This past weekend, one of the stars of the online poker world screwed up. He screwed up to the tune of one thousand dollars. And the worst part is that it he did not lose the money at the poker tables.
Eric “Sheets” Haber, who, along with Cliff “JohnnyBax” Josephy, is one of the founders of the poker training site, attempted to transfer money to a friend on Full Tilt Poker, something he does frequently. Unfortunately, instead of sending a thousand dollars to Kevin Saul, who goes by the screen name “getpwn3d,” he forgot about the internet geek spelling and transferred the funds to “getpwned.”
Full Tilt denied Sheets’ request to reverse the transfer and “getpwned” has not sent the money back.
This now brings me to the point of this column – the need for better procedures for inter-account transfers at online poker rooms. While Sheets most definitely deserves the blame for the mistake, it should never have been so easy for him to make it.
To transfer funds to another player at Full Tilt Poker, all you need to do is go to the Cashier, click on the Transfer button, and enter the other person’s screen name, along with the dollar amount. That’s it. Make a typo like Sheets did, and you had better hope that the new screen name does not exist. If it does, that money is being sent to a stranger.
At PokerStars, an online poker room renowned for its good policies and excellent customer service, the method is the same. Poker rooms need to implement better measures to ensure that accidental transfers never happen. The way to do this is simply to require the transferor to enter more information about the transferee. And it does not have to be much; just enough to make it almost impossible to accidentally send one thousand dollars to a guy with a silly nickname.
Party Poker has the right idea. Not much more is required at Party Poker than at Full Tilt or PokerStars, but it is almost certainly enough. At Party Poker, in addition to entering the other person’s screen name, you must also input their first and last names. If this was the procedure at Full Tilt, Sheets would have run into an error when entering Kevin Saul’s name, as it would not have matched the screen name that was entered. Sheets might have gotten frustrated for a couple minutes, but he would have eventually figured out why the transfer was not being accepted. This would also, in my opinion, decrease the likelihood of someone being scammed by an unscrupulous trade partner, as a scammer (assuming the personal information on his account is legit) would probably hesitate more often if he knew he had to supply his real name.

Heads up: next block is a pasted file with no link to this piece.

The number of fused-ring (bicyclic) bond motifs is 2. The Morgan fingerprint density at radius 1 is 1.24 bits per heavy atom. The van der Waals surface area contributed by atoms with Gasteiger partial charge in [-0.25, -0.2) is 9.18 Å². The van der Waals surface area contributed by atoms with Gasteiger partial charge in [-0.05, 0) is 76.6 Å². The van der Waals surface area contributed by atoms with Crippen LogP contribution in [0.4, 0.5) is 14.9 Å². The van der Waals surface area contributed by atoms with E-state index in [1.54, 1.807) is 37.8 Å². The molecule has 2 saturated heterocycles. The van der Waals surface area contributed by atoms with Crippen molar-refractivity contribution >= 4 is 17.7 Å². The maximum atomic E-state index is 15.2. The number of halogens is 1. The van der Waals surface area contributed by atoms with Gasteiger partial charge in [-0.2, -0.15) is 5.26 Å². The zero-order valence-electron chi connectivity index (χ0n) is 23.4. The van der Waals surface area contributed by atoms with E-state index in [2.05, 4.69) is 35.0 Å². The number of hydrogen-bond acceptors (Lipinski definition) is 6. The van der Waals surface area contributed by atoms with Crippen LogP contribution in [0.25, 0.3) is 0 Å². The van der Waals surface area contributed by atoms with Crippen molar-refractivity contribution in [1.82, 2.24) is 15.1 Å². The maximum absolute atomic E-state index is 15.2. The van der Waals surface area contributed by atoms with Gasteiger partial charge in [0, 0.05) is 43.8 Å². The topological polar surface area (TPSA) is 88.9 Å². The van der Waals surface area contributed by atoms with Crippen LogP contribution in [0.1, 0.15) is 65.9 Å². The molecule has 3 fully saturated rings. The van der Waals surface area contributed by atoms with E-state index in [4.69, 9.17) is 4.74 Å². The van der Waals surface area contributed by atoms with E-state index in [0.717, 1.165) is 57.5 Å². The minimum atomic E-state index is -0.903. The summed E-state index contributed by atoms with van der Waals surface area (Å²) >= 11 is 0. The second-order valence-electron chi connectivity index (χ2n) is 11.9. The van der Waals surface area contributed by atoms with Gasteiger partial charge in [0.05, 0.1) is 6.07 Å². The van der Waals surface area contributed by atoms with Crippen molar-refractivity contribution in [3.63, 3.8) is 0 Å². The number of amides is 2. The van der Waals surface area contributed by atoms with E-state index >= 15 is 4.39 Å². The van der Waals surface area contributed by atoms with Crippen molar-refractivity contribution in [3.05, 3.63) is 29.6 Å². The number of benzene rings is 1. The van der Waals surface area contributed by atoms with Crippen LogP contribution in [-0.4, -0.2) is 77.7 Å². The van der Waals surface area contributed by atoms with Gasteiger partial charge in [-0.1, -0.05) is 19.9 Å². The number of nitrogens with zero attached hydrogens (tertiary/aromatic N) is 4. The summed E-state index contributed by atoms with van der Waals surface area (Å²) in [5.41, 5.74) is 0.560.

UltimateBet and Absolute Poker have similar systems to Party Poker, except that the two sites on the Cereus Network only require the screen name and first name, not last name.
In addition to multiple pieces of personal information, I would also like to see one more layer of security developed for inter-account transfers: a PIN or password confirmation system. What I envision is the money sender creating some sort of PIN or password upon initiation of the transfer. In order to complete the transaction, the recipient must enter this PIN or password on his end in a confirmation window in the cashier or on a secure webpage. Only upon successful PIN or password confirmation will the money be moved from one account to the other. The recipient will have a small window in which to complete this step, maybe 24 or 48 hours, and will be given three attempts, just in case he mistypes. For a password system, both numbers and letters would be required (and the word would have to be of some minimum length, maybe six characters). For a PIN system, I would require the number to be at least six digits to make it almost impossible for someone to randomly guess the number (provided it isn’t something like 111111) in three tries. Better yet, I’d allow it to be as long as, say, eight or ten digits to even further decrease the odds of someone guessing it – they would not only have to get the digits right, but also guess the correct length. This system guarantees that the two parties would have to be in communication prior to the transfer, as the recipient would have to be told the PIN or password from the sender. There is virtually no way, with this added feature implemented, that an unintended recipient could receive funds from another player.
Nothing I suggested here should be very difficult to put into place. It really is mind boggling to me that at some online poker rooms, especially ones as huge as PokerStars and Full Tilt Poker, it is so easy to accidentally send money to the wrong person. It will require a little time and money for the poker rooms to implement these measures, but in the long run, customers will be happier and customer service representatives will not have to spend time handling problems resulting from inter-account transfer mistakes.

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